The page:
In its initial application, AHK is available on the 850 coupe as part of what BMW calls its Active Driving Package. This added £4710 to the £61,495 list price of the 850i automatic (henceforth to be known as the Ci, as distinct from the new, sportier 850 CSi that has recently been announced) that we tested, and includes EDC III (cockpit adjustable damping), ASC ± T (traction control), Servotronic (power steering with speed-variable assistance) and an electrically adjustable steering column. (One of only two other extras on the already lavishly equipped BMW range-topper was an automatically dipping interior mirror, self-indulgence gone mad for £105.)

In standard trim, the 850 requires no great effort on the driver’s part, habitual road manners and concentration apart. It is, without question, one of the world’s most comfortable means of storming down continental motorways at high average speeds. It is relaxing off the beaten track, too, though this is partly due to the fact that its size discourages vim on narrow, serpentine lanes. This is not always the case with large BMWs. The beautifully balanced 735 (recently superseded), for instance, could always be hustled along country lanes with all the vigour of a 325. The 850 cannot. It has to be one of the most curious pieces of vehicle packaging of all time, offering precious little space for some of the largest external dimensions. It’s the Metro effect in reverse, if you like.

For all that it understeered and wallowed around slippery, damp Belgian hairpins, however, it did grip well. Whenever the traction control is working, a flashing light on the dash indicates that an electronic saviour is keeping you out of the trees. If deactivated, via an on/off switch housed within the central console, you’ll soon spot the difference. Return to the same corner, take it at the same speed and the inside rear wheel spins for an instant before the car flops sideways.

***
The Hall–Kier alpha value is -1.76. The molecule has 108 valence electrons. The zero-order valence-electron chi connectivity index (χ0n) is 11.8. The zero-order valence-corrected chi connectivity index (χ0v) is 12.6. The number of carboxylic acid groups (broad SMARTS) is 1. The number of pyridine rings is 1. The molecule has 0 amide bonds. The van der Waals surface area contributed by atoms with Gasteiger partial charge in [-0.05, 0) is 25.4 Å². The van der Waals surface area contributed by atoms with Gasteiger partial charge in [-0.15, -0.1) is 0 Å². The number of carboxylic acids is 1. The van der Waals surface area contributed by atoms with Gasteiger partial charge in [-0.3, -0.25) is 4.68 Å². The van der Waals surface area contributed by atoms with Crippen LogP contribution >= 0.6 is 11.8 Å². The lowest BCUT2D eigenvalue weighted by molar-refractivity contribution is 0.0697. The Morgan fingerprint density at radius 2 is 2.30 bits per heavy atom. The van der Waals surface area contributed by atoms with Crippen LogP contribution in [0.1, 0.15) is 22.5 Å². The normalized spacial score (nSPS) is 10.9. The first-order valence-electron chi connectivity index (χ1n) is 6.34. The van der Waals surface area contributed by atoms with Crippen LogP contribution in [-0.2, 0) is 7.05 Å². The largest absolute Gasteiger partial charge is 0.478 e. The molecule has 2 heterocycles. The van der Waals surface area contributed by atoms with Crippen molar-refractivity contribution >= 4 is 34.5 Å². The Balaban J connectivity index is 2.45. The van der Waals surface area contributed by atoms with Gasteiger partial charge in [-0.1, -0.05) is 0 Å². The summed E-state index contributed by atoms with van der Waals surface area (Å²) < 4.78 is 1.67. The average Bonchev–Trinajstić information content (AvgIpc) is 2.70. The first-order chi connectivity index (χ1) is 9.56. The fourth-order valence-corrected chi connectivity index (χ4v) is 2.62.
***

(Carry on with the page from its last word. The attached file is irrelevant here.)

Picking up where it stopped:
Some might argue that such frippery detracts from the art of driving. If you feel that way, you always have the option of switching the system off, but bear in mind that, at 1790kg, roughly 1.75 tons, a wayward 850 packs a lot of kinetic energy if you do overstep the mark…

It might be hard to take seriously any car which features buffalo leather as a £950 option (just in case you shouldn’t be satisfied with the ‘cheaper’ bovine wrapping that comes as standard). You must, however, appreciate BMW’s commitment to keeping the unskilled — or even the skilled, but over-ambitious — out of trouble.

While the 850 may be regarded, in certain quarters, as a status symbol, pure and simple (and it’s difficult to defend the car’s viability, when the same company produces the M5, which is more accelerative, more practical, more fun, and around £12,000 cheaper), the wizardry lurking beneath its seductive shell should not be ignored. There will never be a complete panacea for stupidity at the wheel, but this goes some way towards cancelling out common rudimentary errors.

It may take some time before such technology is available on models that fit everyman’s idea of ‘affordable’. Purists will fear its arrival, but surely that day will come?

Related articles

Lorem ipsum dolor sit amet, consetetur sadipscing elitr, sed diam nonumy eirmod tempor invidunt ut labore et dolore

Related products

Lorem ipsum dolor sit amet, consetetur sadipscing elitr, sed diam nonumy eirmod tempor invidunt ut labore et dolore